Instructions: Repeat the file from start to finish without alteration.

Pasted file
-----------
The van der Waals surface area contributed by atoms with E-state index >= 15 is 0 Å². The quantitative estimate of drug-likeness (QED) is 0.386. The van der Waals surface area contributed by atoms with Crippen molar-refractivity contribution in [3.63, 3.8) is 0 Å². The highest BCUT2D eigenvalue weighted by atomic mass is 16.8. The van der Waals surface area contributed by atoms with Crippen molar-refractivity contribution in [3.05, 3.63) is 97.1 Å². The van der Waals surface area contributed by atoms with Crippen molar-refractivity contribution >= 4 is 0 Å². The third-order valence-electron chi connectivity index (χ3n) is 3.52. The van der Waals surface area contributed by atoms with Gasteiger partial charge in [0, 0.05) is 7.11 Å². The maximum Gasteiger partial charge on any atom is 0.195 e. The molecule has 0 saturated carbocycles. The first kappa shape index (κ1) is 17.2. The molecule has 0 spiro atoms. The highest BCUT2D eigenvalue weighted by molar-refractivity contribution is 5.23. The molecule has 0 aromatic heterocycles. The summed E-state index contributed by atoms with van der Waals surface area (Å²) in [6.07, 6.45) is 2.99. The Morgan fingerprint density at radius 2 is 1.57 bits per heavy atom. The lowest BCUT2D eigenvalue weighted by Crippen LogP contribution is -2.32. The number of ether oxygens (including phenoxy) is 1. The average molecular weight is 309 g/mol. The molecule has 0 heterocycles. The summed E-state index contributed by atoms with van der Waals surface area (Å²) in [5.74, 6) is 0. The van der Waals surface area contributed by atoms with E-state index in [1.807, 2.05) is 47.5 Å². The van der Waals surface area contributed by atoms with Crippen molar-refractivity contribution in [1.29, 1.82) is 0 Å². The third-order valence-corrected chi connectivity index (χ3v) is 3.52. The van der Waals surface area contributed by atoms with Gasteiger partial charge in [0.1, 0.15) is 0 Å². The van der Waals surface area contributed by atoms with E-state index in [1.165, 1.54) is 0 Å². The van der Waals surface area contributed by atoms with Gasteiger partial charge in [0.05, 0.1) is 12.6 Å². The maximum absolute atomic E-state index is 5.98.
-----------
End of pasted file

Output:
The van der Waals surface area contributed by atoms with E-state index >= 15 is 0 Å². The quantitative estimate of drug-likeness (QED) is 0.386. The van der Waals surface area contributed by atoms with Crippen molar-refractivity contribution in [3.63, 3.8) is 0 Å². The highest BCUT2D eigenvalue weighted by atomic mass is 16.8. The van der Waals surface area contributed by atoms with Crippen molar-refractivity contribution in [3.05, 3.63) is 97.1 Å². The van der Waals surface area contributed by atoms with Crippen molar-refractivity contribution >= 4 is 0 Å². The third-order valence-electron chi connectivity index (χ3n) is 3.52. The van der Waals surface area contributed by atoms with Gasteiger partial charge in [0, 0.05) is 7.11 Å². The maximum Gasteiger partial charge on any atom is 0.195 e. The molecule has 0 saturated carbocycles. The first kappa shape index (κ1) is 17.2. The molecule has 0 spiro atoms. The highest BCUT2D eigenvalue weighted by molar-refractivity contribution is 5.23. The molecule has 0 aromatic heterocycles. The summed E-state index contributed by atoms with van der Waals surface area (Å²) in [6.07, 6.45) is 2.99. The Morgan fingerprint density at radius 2 is 1.57 bits per heavy atom. The lowest BCUT2D eigenvalue weighted by Crippen LogP contribution is -2.32. The number of ether oxygens (including phenoxy) is 1. The average molecular weight is 309 g/mol. The molecule has 0 heterocycles. The summed E-state index contributed by atoms with van der Waals surface area (Å²) in [5.74, 6) is 0. The van der Waals surface area contributed by atoms with E-state index in [1.807, 2.05) is 47.5 Å². The van der Waals surface area contributed by atoms with Crippen molar-refractivity contribution in [1.29, 1.82) is 0 Å². The third-order valence-corrected chi connectivity index (χ3v) is 3.52. The van der Waals surface area contributed by atoms with Gasteiger partial charge in [0.1, 0.15) is 0 Å². The van der Waals surface area contributed by atoms with E-state index in [1.165, 1.54) is 0 Å². The van der Waals surface area contributed by atoms with Gasteiger partial charge in [0.05, 0.1) is 12.6 Å². The maximum absolute atomic E-state index is 5.98.